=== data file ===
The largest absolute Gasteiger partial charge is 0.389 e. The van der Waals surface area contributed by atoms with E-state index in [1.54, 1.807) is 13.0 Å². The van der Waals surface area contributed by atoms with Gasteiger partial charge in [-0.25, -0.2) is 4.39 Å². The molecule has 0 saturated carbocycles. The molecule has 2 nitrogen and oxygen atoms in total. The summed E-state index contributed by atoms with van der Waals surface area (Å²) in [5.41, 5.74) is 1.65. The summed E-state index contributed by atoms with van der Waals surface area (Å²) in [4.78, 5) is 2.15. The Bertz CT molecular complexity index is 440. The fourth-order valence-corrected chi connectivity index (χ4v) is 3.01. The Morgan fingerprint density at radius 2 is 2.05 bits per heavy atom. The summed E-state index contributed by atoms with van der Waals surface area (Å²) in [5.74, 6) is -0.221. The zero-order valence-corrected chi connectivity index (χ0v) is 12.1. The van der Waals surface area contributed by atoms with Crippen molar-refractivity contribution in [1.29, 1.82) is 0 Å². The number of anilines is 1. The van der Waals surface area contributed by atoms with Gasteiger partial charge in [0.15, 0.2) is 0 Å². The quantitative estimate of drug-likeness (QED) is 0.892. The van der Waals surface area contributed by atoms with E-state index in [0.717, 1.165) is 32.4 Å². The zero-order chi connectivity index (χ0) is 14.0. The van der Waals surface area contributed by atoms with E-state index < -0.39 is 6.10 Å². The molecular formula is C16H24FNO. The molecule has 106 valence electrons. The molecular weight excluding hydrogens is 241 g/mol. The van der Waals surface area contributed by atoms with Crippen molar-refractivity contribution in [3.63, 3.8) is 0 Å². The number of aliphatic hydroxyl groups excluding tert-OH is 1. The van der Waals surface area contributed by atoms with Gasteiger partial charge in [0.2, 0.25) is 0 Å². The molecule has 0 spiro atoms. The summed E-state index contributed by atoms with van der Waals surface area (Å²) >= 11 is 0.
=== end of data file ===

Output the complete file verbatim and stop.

The largest absolute Gasteiger partial charge is 0.389 e. The van der Waals surface area contributed by atoms with E-state index in [1.54, 1.807) is 13.0 Å². The van der Waals surface area contributed by atoms with Gasteiger partial charge in [-0.25, -0.2) is 4.39 Å². The molecule has 0 saturated carbocycles. The molecule has 2 nitrogen and oxygen atoms in total. The summed E-state index contributed by atoms with van der Waals surface area (Å²) in [5.41, 5.74) is 1.65. The summed E-state index contributed by atoms with van der Waals surface area (Å²) in [4.78, 5) is 2.15. The Bertz CT molecular complexity index is 440. The fourth-order valence-corrected chi connectivity index (χ4v) is 3.01. The Morgan fingerprint density at radius 2 is 2.05 bits per heavy atom. The summed E-state index contributed by atoms with van der Waals surface area (Å²) in [5.74, 6) is -0.221. The zero-order valence-corrected chi connectivity index (χ0v) is 12.1. The van der Waals surface area contributed by atoms with Crippen molar-refractivity contribution in [1.29, 1.82) is 0 Å². The number of anilines is 1. The van der Waals surface area contributed by atoms with Gasteiger partial charge in [0.15, 0.2) is 0 Å². The quantitative estimate of drug-likeness (QED) is 0.892. The van der Waals surface area contributed by atoms with E-state index in [0.717, 1.165) is 32.4 Å². The zero-order chi connectivity index (χ0) is 14.0. The van der Waals surface area contributed by atoms with E-state index < -0.39 is 6.10 Å². The molecular formula is C16H24FNO. The molecule has 106 valence electrons. The molecular weight excluding hydrogens is 241 g/mol. The van der Waals surface area contributed by atoms with Crippen molar-refractivity contribution in [3.63, 3.8) is 0 Å². The number of aliphatic hydroxyl groups excluding tert-OH is 1. The van der Waals surface area contributed by atoms with Gasteiger partial charge in [0.2, 0.25) is 0 Å². The molecule has 0 spiro atoms. The summed E-state index contributed by atoms with van der Waals surface area (Å²) >= 11 is 0.